AS “(AS Name)” contains both dynamic LSPs and interface traffic. Interface traffic in AS has been ignored.
Routing of dynamic LSPs is nondeterministic. So it is not possible to make use of both measured interface traffic and measured dynamic LSP traffic for LSPs that may (or may not) traverse these interfaces. If the network contains an AS with both dynamic LSPs and interface traffic, this warning is issued and the interface traffic is not used.
Some interface measurements exceed capacities by as much as (percent).
This warning is issued if any of the specified measurements exceed the corresponding circuit capacity.
Minimize Differences Between Measured and Simulated Traffic
Demand Deduction estimates demands that predict interface utilizations under incremental changes to the topology, for example failures, metric changes, or design changes, such as adding a new express route. If interface measurements alone are available, you might choose to fine-tune the Demand Deduction calculations to get better results, such as for site-to-site traffic. Following is a list of suggestions to consider for enhancing the accuracy of Demand Deduction results.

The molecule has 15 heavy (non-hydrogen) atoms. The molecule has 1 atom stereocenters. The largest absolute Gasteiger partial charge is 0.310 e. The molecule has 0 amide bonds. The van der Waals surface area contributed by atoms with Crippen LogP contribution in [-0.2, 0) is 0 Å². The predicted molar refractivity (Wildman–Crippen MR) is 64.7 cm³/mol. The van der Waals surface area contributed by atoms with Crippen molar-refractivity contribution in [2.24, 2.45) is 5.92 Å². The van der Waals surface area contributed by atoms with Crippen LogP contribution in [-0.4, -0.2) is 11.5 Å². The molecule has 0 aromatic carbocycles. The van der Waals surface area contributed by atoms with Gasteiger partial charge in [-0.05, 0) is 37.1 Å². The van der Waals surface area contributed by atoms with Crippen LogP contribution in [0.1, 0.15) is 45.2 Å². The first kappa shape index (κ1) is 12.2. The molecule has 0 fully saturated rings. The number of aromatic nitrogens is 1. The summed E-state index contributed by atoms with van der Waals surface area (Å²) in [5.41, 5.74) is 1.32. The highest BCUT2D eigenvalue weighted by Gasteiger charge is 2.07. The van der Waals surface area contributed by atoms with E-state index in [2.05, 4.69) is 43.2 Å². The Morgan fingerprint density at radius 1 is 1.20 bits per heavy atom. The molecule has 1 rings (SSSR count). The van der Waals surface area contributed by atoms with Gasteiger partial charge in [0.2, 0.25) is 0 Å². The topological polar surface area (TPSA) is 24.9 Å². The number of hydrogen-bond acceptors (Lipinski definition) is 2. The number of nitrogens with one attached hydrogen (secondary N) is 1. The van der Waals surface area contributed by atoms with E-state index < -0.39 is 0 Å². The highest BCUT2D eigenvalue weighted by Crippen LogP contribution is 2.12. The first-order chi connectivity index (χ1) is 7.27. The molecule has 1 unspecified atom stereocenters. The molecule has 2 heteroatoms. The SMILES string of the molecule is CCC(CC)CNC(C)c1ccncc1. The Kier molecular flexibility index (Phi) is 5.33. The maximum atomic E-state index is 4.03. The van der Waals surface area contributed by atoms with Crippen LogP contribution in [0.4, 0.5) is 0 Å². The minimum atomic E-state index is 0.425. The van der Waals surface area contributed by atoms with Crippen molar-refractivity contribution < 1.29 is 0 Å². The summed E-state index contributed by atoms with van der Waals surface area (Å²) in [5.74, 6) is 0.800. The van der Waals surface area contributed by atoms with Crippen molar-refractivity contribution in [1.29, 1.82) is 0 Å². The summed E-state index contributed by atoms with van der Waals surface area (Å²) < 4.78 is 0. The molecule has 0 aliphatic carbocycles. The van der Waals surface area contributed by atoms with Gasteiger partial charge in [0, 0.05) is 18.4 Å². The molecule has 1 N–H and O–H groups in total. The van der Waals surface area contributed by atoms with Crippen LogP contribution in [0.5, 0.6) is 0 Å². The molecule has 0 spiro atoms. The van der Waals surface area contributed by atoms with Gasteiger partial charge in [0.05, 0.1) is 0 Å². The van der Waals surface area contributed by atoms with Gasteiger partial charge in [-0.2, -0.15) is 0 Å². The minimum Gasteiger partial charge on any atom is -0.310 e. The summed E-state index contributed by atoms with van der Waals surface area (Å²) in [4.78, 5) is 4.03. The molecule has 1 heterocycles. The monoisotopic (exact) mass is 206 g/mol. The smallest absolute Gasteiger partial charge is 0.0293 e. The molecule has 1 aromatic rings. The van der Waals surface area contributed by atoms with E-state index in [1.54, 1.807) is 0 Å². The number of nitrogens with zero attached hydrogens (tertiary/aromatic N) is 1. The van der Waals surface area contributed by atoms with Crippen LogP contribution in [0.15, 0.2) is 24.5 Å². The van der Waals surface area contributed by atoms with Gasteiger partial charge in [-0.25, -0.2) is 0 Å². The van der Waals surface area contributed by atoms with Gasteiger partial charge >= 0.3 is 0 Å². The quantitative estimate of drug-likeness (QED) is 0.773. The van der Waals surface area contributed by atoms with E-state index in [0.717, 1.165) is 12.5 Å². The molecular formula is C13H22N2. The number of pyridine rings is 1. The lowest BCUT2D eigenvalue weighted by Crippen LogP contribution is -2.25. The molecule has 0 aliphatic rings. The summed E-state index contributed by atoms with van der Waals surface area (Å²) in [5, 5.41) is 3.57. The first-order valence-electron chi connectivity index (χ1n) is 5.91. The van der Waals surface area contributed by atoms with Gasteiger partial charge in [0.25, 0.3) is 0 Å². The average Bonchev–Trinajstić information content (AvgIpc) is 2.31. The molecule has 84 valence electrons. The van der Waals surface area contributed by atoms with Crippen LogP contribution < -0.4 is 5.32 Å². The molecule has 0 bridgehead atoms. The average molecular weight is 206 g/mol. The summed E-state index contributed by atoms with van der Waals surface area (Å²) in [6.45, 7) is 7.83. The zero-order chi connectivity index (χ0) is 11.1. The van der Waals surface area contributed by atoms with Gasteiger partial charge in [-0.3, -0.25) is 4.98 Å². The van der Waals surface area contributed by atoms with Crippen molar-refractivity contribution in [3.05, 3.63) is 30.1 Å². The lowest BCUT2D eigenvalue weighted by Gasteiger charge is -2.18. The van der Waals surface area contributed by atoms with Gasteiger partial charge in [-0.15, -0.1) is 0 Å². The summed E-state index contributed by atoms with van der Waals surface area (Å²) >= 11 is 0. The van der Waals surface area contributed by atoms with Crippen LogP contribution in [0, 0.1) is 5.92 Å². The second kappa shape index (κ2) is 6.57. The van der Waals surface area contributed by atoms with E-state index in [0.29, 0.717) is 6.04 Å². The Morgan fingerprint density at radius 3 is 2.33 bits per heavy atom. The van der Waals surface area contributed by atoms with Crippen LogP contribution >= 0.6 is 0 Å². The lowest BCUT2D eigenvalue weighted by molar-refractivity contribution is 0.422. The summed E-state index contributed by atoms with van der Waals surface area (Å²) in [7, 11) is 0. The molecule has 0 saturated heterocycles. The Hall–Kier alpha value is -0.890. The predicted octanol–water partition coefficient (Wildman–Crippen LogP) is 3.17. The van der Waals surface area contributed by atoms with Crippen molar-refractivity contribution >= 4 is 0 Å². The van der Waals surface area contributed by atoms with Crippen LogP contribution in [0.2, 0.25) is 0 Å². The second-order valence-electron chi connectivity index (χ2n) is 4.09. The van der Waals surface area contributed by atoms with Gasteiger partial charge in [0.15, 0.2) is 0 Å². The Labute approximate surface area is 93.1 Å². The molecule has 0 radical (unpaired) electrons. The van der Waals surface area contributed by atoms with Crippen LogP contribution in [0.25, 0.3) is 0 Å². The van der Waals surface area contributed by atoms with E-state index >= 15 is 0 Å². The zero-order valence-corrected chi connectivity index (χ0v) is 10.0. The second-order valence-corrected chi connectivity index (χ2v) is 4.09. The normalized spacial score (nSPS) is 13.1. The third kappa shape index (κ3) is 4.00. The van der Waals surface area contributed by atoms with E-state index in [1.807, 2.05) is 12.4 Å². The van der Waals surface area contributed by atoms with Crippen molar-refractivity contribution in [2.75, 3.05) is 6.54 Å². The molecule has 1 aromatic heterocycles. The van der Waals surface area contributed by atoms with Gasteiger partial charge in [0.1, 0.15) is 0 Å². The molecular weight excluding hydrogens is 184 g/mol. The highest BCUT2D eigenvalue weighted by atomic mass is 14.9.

- Include RSVP LSP or LDP measurements in the network discovery process for inclusion in the snapshot.
- Restrict demand meshes to exclude demands that are known to be zero. For example, if you know that core nodes do not source traffic, then exclude core nodes when creating the demand mesh.
- Check the Nodes table to see if there is a node where the measured traffic going into it (Dest Traff Meas) and out of it (Source Traff Meas) are very different. Ensure these nodes are included in the demand mesh since they are either sources or destinations for traffic.
- In the Demand Deduction dialog box, always set the most consistent measurements to a Priority 1. The most reliable measurements are usually interface measurements. Likewise, LSP measurements are end-to-end, and thus also generally highly reliable. You can set multiple measurements to priority 1.
For example, if the flow measurements are inconsistent and the interface measurements are very consistent, then interfaces should be set to Priority 1 and the flow measurements to Priority 2.
- The Use Selected option in the Demand Deduction dialog box calculates demands for the selected rows in the Demand table. If you know beforehand the traffic for certain demands, you can set the traffic for those demands and then run Demand Deduction on just the unknown demands. Select the Use Selected—Fix Remaining option to fix the traffic of the remaining demands. A typical example is multicast demands, which often have a fixed, known bandwidth. (You can identify multicast demands in the Cast column of the Demands table.)